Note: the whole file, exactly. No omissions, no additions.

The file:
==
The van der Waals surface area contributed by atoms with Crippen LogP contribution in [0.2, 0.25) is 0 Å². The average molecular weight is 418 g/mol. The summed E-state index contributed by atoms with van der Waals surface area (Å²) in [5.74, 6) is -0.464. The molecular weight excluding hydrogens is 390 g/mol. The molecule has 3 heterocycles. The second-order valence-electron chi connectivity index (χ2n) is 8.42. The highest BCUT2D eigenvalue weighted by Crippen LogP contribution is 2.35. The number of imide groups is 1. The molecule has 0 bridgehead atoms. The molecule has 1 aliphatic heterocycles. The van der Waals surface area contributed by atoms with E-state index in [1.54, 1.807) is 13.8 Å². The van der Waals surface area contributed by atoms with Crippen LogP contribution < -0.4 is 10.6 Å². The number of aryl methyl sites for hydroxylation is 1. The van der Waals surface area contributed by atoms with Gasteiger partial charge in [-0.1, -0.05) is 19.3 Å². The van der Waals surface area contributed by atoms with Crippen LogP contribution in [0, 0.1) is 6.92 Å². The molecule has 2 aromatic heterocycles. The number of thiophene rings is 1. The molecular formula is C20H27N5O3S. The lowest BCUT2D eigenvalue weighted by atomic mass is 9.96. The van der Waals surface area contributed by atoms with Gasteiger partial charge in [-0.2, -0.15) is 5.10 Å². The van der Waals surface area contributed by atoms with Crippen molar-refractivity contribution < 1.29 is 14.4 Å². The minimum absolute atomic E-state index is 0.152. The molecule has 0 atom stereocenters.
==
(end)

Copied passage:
The van der Waals surface area contributed by atoms with Crippen LogP contribution in [0.2, 0.25) is 0 Å². The average molecular weight is 418 g/mol. The summed E-state index contributed by atoms with van der Waals surface area (Å²) in [5.74, 6) is -0.464. The molecular weight excluding hydrogens is 390 g/mol. The molecule has 3 heterocycles. The second-order valence-electron chi connectivity index (χ2n) is 8.42. The highest BCUT2D eigenvalue weighted by Crippen LogP contribution is 2.35. The number of imide groups is 1. The molecule has 0 bridgehead atoms. The molecule has 1 aliphatic heterocycles. The van der Waals surface area contributed by atoms with E-state index in [1.54, 1.807) is 13.8 Å². The van der Waals surface area contributed by atoms with Crippen LogP contribution < -0.4 is 10.6 Å². The number of aryl methyl sites for hydroxylation is 1. The van der Waals surface area contributed by atoms with Gasteiger partial charge in [-0.1, -0.05) is 19.3 Å². The van der Waals surface area contributed by atoms with Crippen LogP contribution in [0, 0.1) is 6.92 Å². The molecule has 2 aromatic heterocycles. The number of thiophene rings is 1. The molecular formula is C20H27N5O3S. The lowest BCUT2D eigenvalue weighted by atomic mass is 9.96. The van der Waals surface area contributed by atoms with Gasteiger partial charge in [-0.2, -0.15) is 5.10 Å². The van der Waals surface area contributed by atoms with Crippen molar-refractivity contribution < 1.29 is 14.4 Å². The minimum absolute atomic E-state index is 0.152. The molecule has 0 atom stereocenters.